8. I wish I could talk with you face to face! I could hear your heart come through your message. I understand and can feel your desperation in each word. I feel like I can relate to you probably more than most, because I've lost everything, too! I'm completely home-bound, bed-bound, and so sick I can barely lift my head off of the pillow on most days. My entire life (or at least the life I had made for myself) is gone. I'm a wife and mom of 3 children who need me. I cannot drive, leave my house, or even cook my own food. I guess you can agree, my life *****. Just 2 years ago I was an extr
  9. No, I do not, I have pure autonomic failure, but the symptoms are very similar with heart and blood pressure swings and crazy irregularities. My beta-blocker changed my life and symptoms of racing heart in the morning and at night...but everyone is different.
  10. do u take a beta blocker? Midodrine, beta blocker, and clonidine combo helped that somewhat for me. (there are other triggers that might break through the meds) Of course, it's trial and error for each person, as your system will respond differently to meds than your counter-part. Reducing sugar helps me, as well as, any type of exercise! Midodrine works differently for every one. For me, it raised my bp and lowered my heart rate. (maybe even too low, but it did lower it)...of course, I've heard the opposite from other's experience. Good luck!
  11. I have something somewhat similar (yet different). My stats do change during one of these episodes. Since I have a pacemaker, I feel more at ease about it. However, my doctor suggested I play around with my bed positions. Being a stomach sleeper, this was not an exciting plan. However, after several new positions and adjustments, I found that the blood was pooling in my legs while I was sleeping and causing me to be quite symptomatic. I started slightly propping my feet up a bit (and head up a touch, as well, which is already recommended for pots sufferers). The first night of doing thi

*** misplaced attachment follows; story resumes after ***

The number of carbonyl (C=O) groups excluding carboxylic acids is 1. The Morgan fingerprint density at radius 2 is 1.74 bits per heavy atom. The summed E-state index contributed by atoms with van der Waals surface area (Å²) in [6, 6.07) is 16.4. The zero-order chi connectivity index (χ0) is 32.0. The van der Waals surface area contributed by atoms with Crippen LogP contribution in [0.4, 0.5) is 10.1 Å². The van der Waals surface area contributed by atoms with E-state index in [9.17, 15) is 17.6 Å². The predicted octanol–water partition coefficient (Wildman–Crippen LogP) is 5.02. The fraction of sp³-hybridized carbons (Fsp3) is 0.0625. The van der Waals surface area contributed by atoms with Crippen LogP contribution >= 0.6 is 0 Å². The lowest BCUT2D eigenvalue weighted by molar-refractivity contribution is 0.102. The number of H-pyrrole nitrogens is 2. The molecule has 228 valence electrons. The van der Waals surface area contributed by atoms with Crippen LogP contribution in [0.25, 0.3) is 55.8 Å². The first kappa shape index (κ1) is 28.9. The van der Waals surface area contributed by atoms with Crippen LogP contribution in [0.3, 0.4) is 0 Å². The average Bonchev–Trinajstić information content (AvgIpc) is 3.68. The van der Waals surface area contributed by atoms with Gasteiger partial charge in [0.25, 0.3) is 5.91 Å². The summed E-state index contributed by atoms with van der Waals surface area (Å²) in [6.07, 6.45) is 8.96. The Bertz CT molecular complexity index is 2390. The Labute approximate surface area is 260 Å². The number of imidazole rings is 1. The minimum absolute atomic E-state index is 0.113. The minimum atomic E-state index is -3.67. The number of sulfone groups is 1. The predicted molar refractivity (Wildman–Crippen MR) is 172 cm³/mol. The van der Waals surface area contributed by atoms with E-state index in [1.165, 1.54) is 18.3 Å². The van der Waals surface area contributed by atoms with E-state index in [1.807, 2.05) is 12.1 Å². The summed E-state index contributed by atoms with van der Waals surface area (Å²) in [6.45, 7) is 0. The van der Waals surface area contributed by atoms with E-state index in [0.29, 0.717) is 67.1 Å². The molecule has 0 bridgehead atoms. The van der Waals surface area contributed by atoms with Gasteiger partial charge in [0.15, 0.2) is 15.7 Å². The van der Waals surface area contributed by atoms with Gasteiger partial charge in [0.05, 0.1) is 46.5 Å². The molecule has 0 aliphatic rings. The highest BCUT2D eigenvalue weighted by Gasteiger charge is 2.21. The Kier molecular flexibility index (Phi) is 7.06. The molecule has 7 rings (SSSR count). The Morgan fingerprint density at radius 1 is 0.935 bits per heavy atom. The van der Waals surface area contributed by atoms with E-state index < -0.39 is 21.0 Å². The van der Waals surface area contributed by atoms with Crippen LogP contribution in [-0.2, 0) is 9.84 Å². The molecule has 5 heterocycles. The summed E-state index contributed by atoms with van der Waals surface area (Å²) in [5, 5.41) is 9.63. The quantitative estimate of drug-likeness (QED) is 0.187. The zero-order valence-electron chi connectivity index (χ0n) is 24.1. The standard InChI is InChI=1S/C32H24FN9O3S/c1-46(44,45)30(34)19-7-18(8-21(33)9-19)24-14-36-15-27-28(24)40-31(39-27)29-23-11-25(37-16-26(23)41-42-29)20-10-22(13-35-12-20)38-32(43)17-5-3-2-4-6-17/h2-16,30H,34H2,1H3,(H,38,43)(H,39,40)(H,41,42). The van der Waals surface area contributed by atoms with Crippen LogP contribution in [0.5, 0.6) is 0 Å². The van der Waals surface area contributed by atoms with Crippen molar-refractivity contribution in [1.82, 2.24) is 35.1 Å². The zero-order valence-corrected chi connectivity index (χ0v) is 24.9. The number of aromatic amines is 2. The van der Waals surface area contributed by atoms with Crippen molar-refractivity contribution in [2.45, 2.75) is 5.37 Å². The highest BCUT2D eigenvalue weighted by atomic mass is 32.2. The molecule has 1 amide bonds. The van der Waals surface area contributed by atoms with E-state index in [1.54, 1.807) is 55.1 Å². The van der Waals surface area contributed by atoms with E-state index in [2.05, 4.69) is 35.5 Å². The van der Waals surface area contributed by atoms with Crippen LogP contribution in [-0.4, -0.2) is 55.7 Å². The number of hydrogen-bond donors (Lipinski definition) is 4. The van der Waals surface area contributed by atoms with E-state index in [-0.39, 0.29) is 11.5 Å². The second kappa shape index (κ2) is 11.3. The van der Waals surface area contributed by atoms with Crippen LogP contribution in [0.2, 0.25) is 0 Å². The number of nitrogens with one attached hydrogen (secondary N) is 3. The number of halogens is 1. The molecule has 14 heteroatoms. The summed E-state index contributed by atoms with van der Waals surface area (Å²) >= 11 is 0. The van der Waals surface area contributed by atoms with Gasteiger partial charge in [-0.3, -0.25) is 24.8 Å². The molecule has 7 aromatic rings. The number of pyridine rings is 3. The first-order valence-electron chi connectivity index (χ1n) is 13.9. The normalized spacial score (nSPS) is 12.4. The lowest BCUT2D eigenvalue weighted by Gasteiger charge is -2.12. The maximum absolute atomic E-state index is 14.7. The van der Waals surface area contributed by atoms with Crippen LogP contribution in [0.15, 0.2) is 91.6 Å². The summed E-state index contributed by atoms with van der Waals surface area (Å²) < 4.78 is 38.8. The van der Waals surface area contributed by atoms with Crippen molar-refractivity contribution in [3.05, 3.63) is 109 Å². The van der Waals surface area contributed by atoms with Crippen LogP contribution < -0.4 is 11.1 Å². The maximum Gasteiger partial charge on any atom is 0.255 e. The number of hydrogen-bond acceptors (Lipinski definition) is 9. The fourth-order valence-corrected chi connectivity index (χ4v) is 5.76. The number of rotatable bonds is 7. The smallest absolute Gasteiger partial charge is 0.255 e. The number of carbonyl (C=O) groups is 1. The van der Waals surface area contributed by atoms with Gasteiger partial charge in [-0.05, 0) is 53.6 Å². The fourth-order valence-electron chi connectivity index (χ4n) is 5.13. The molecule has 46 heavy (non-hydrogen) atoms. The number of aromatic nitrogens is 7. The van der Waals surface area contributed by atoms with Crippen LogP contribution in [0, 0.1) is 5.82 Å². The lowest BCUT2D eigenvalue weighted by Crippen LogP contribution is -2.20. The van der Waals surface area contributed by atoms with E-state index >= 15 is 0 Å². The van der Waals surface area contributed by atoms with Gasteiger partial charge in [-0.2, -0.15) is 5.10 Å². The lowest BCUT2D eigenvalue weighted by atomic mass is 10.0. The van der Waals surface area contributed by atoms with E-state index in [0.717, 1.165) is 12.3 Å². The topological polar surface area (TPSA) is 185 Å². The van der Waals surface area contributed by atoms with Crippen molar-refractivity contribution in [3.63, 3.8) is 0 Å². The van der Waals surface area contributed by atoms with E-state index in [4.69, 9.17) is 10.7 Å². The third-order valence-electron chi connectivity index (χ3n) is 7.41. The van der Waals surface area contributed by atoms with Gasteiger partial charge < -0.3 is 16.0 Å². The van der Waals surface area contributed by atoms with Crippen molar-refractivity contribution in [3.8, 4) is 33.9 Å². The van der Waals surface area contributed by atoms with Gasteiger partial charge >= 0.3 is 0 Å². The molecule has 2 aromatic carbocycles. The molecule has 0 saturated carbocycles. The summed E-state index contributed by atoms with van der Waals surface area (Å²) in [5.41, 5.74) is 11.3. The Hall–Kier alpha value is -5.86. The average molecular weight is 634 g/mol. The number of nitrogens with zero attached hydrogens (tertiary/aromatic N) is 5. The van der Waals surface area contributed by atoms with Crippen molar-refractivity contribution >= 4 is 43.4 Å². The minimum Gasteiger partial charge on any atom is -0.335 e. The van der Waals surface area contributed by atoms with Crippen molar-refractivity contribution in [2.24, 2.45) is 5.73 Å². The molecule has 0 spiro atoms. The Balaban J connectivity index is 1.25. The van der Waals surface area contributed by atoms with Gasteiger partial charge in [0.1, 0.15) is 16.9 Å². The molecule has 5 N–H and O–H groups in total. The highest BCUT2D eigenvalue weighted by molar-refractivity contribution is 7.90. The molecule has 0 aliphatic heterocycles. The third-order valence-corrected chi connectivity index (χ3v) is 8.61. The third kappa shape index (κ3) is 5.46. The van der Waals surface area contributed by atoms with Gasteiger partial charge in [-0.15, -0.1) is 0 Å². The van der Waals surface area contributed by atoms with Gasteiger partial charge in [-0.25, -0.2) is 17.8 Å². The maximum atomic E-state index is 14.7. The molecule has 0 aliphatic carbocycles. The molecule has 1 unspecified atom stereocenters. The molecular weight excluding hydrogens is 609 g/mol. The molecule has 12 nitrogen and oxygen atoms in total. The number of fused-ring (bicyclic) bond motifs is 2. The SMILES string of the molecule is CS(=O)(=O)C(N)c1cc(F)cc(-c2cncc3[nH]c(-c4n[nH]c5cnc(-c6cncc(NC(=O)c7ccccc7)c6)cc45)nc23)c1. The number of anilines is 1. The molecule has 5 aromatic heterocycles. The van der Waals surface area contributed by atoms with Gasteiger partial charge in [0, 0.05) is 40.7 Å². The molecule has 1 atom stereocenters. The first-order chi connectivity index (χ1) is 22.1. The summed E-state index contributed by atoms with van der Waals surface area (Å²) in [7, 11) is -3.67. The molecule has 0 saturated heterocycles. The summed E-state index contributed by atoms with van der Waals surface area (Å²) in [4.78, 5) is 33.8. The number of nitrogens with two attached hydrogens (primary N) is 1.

12. Imagine my surprise when all of sudden I realized....my thick dark hair on my arms had suddenly disappeared. I had noticed some odd changes on my arms over a course of a few weeks. I had what looked like a raised rash, deeper colored hands, some new joint pain, and hair always seemed to be 'raised'. Before I knew it...all the hair was gone. I was left with scaly like skin and baby fuss for hair. Now, don't get me wrong....as a woman with dark brown arm hair, I was quite excited to be rid of it! However, it really surprised me. I contacted my doctor, and he informed me that since the bl
  13. What medications are you trying? What type of doctor are you seeing currently to help you investigate?
  14. I WOULD LOVE TO SEE THAT ARTICLE IF YOU DON'T MIND. DO U KNOW WHERE I CAN FIND, RAMAKENTESH? I'm doing some research of my own right now due to unusual increase in my dizziness that's almost 24-7 now. Thank you for your time!
  15. Each person is different and needs different care. Because your illness will take on multiple scopes of speciality, you will find that you might need to 'educate' your specialists on your disorder as many, many doctors are not well versed in the area of Dysautonomia. I see: A cardiologist (who handles the majority of my care and is an expert in the field of dysautonomia. However, I also see: primary care, neurologist, gastrologist, urologist, and rheumotologist. (but with a lot of help along the way for them to understand that the symptoms they are seeing are much related to my autonom